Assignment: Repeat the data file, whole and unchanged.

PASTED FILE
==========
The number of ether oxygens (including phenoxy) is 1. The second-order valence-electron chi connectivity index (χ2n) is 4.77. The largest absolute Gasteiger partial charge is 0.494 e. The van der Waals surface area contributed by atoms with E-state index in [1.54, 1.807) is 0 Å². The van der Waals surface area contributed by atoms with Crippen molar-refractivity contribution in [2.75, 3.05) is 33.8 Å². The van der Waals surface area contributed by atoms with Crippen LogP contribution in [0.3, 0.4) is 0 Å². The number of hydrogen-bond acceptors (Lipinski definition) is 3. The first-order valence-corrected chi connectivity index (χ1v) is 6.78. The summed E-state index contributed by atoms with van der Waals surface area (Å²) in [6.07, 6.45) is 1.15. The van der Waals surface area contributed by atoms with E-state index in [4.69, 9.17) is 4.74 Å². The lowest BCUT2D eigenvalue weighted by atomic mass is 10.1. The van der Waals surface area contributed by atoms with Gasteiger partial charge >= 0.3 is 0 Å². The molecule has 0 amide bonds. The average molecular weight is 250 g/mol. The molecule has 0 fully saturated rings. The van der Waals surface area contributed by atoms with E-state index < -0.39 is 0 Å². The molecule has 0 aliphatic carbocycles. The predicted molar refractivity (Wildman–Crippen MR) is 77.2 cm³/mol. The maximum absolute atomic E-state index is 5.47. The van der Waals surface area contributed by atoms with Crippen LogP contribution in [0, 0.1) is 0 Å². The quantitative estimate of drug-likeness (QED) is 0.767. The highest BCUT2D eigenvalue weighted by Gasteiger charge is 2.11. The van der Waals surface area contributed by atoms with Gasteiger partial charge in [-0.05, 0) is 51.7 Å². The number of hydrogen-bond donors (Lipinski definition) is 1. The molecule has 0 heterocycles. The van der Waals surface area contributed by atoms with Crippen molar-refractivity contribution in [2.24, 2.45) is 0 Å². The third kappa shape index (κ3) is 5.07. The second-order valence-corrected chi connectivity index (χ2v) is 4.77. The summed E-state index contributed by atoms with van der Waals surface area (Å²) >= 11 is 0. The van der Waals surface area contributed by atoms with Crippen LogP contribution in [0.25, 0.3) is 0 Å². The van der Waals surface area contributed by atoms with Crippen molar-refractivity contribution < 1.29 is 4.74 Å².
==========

The number of ether oxygens (including phenoxy) is 1. The second-order valence-electron chi connectivity index (χ2n) is 4.77. The largest absolute Gasteiger partial charge is 0.494 e. The van der Waals surface area contributed by atoms with E-state index in [1.54, 1.807) is 0 Å². The van der Waals surface area contributed by atoms with Crippen molar-refractivity contribution in [2.75, 3.05) is 33.8 Å². The van der Waals surface area contributed by atoms with Crippen LogP contribution in [0.3, 0.4) is 0 Å². The number of hydrogen-bond acceptors (Lipinski definition) is 3. The first-order valence-corrected chi connectivity index (χ1v) is 6.78. The summed E-state index contributed by atoms with van der Waals surface area (Å²) in [6.07, 6.45) is 1.15. The van der Waals surface area contributed by atoms with E-state index in [4.69, 9.17) is 4.74 Å². The lowest BCUT2D eigenvalue weighted by atomic mass is 10.1. The van der Waals surface area contributed by atoms with Gasteiger partial charge >= 0.3 is 0 Å². The molecule has 0 amide bonds. The average molecular weight is 250 g/mol. The molecule has 0 fully saturated rings. The van der Waals surface area contributed by atoms with E-state index < -0.39 is 0 Å². The molecule has 0 aliphatic carbocycles. The predicted molar refractivity (Wildman–Crippen MR) is 77.2 cm³/mol. The maximum absolute atomic E-state index is 5.47. The van der Waals surface area contributed by atoms with Crippen LogP contribution in [0, 0.1) is 0 Å². The quantitative estimate of drug-likeness (QED) is 0.767. The highest BCUT2D eigenvalue weighted by Gasteiger charge is 2.11. The van der Waals surface area contributed by atoms with Gasteiger partial charge in [-0.05, 0) is 51.7 Å². The number of hydrogen-bond donors (Lipinski definition) is 1. The molecule has 0 heterocycles. The van der Waals surface area contributed by atoms with Crippen molar-refractivity contribution in [2.24, 2.45) is 0 Å². The third kappa shape index (κ3) is 5.07. The second-order valence-corrected chi connectivity index (χ2v) is 4.77. The summed E-state index contributed by atoms with van der Waals surface area (Å²) >= 11 is 0. The van der Waals surface area contributed by atoms with Crippen LogP contribution in [0.25, 0.3) is 0 Å². The van der Waals surface area contributed by atoms with Crippen molar-refractivity contribution < 1.29 is 4.74 Å².